November is Adopt a Senior Pet Month! This is an initiative meant to bring awareness to older shelter pets who were surrendered by their previous owners. Studies cite age and breed type as two of the most important factors considered by potential adopters. More often than not, people tend to adopt younger dogs over older ones. But in honor of this month, we want to shed light on some of the benefits and realities of adopting a senior dog.
Fitdog member Ginger at home
Life with a senior dog
We spent a day with Fitdog member Ginger and her mom, Noel, to talk about what life is like with a senior dog, and why more people should be adopting older dogs.
FD: How did you and Ginger meet?
NK: Ginger has actually been a part of my family since she was a puppy. She decided she wanted to retire in Los Angeles, so about two years ago I brought her out here to live with me.
FD: Lucky dog. How have you noticed Ginger’s behavior change as she gets older?
NK: Overall, Ginger has mellowed out a ton. She’s not food aggressive like she used to be, and she doesn’t require as much activity as she used to. She still has such a loving spirit, but the energy isn’t there like it used to be.
FD: How have your responsibilities changed as Ginger has gotten older?
NK: When you have a puppy, you go through the process of training. You have to teach them how to go to the bathroom, discourage bad behavior, things like that. Having a senior dog requires a lot of trips to the vet, for instance, more frequent bathroom breaks, and different overall care.
FD: Specifically, what kind of care?
NK: As with any older dog, she’s had health issues that I try to keep at bay. She has tumors that I put frankincense oil on, she has an uncomfortable ear infection that I have to clean, and let’s just say her bladder isn’t what it used to be. She’s had her fair share of vet visits, but that’s the reality with any pet.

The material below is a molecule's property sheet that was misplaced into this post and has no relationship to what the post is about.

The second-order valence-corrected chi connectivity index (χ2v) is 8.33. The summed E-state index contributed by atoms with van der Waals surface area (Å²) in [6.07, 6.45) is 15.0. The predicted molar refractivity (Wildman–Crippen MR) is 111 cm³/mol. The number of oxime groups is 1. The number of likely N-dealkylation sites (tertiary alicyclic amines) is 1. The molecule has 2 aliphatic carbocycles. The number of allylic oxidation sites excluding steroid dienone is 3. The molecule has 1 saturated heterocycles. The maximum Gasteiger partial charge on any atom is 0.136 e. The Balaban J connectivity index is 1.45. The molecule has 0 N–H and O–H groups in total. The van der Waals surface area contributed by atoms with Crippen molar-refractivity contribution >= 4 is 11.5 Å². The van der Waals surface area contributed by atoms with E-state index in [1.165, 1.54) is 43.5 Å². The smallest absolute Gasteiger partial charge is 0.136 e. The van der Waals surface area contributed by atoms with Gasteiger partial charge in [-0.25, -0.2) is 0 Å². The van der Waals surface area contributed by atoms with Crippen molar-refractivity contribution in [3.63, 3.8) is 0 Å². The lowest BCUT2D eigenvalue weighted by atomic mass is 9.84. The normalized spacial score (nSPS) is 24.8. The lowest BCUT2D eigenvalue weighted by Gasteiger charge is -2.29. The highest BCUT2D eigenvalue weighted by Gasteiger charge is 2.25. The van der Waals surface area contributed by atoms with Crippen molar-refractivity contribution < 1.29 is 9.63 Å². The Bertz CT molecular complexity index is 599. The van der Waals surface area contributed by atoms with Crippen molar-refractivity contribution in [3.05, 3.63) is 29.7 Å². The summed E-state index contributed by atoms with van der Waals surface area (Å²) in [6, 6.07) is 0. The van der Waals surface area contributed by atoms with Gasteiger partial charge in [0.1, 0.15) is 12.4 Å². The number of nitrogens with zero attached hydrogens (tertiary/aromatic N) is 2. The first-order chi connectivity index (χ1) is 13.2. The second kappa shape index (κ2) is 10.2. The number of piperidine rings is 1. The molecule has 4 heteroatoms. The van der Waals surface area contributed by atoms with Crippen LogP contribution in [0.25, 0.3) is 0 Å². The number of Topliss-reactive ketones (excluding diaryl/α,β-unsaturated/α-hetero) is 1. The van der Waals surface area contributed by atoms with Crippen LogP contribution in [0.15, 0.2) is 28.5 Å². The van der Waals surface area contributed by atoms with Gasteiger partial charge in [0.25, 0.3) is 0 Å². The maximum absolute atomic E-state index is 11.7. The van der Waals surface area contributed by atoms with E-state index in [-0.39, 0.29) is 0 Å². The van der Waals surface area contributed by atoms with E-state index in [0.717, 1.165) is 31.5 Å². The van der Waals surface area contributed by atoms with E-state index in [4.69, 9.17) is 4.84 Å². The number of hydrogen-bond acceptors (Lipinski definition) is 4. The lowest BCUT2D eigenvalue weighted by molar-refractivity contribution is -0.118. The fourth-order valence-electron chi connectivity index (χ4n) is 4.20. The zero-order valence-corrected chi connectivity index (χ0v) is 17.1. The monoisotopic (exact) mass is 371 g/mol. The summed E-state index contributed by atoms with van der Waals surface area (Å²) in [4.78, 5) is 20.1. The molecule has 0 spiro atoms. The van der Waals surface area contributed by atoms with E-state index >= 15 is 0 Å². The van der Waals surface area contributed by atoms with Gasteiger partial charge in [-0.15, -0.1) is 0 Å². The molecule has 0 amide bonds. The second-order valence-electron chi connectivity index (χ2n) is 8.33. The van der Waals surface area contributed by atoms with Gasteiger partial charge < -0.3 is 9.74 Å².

“I think people underestimate how loving a senior pet can be”
FD: What’s been positive about your experience with a senior pet?
NK: Well, she’s more independent than she was when she was a puppy. I know if I leave her home alone she won’t rip the couch up. She’s so loving and gentle, and it makes me happy to know that she’s spending her later years in a comfortable, calm home. She sleeps for most of the day, but when I come home from work she loves to play hide-and-seek with me. I’ll pop out and surprise her, and her little tail just goes and goes. It’s so cute. She still has to earn her treats, and I think that keeps her on her toes.
FD: What does she have to do for a treat?
NK: She knows that after she poops, she gets a carrot. She freaks over carrots, she loves them so much.
FD: That’s so cute! What are some misconceptions people have about older dogs?
NK: I think people underestimate how loving a senior pet can be. Most older dogs are still perfectly capable of everything a younger dog is. Sure, you might not be able to take them on extreme hikes, and if that’s your thing you should probably adopt a younger dog, but she still loves going on walks, playing, and cuddling– all the things people expect about owning a pet. Other than the health stuff, she’s extremely low maintenance.
FD: What advice do you have for people considering adopting a senior pet?
NK: Consider this: most older dogs who are in shelters came from loving homes that for whatever reason were unable to continue caring for them. You never know why a dog is in the shelter. A shelter dog’s age doesn’t indicate they’re less capable of love, or that they were given up for behavioral reasons. You just don’t know. I say if you want a dog but don’t want to go through the process of training, or your job requires long days, adopt a senior pet so you have someone to come home to that won’t destroy your house.
Ginger has been a Fitdog Club member for two years. On November 4th, she celebrated her 14th birthday. Cheers, Ginger!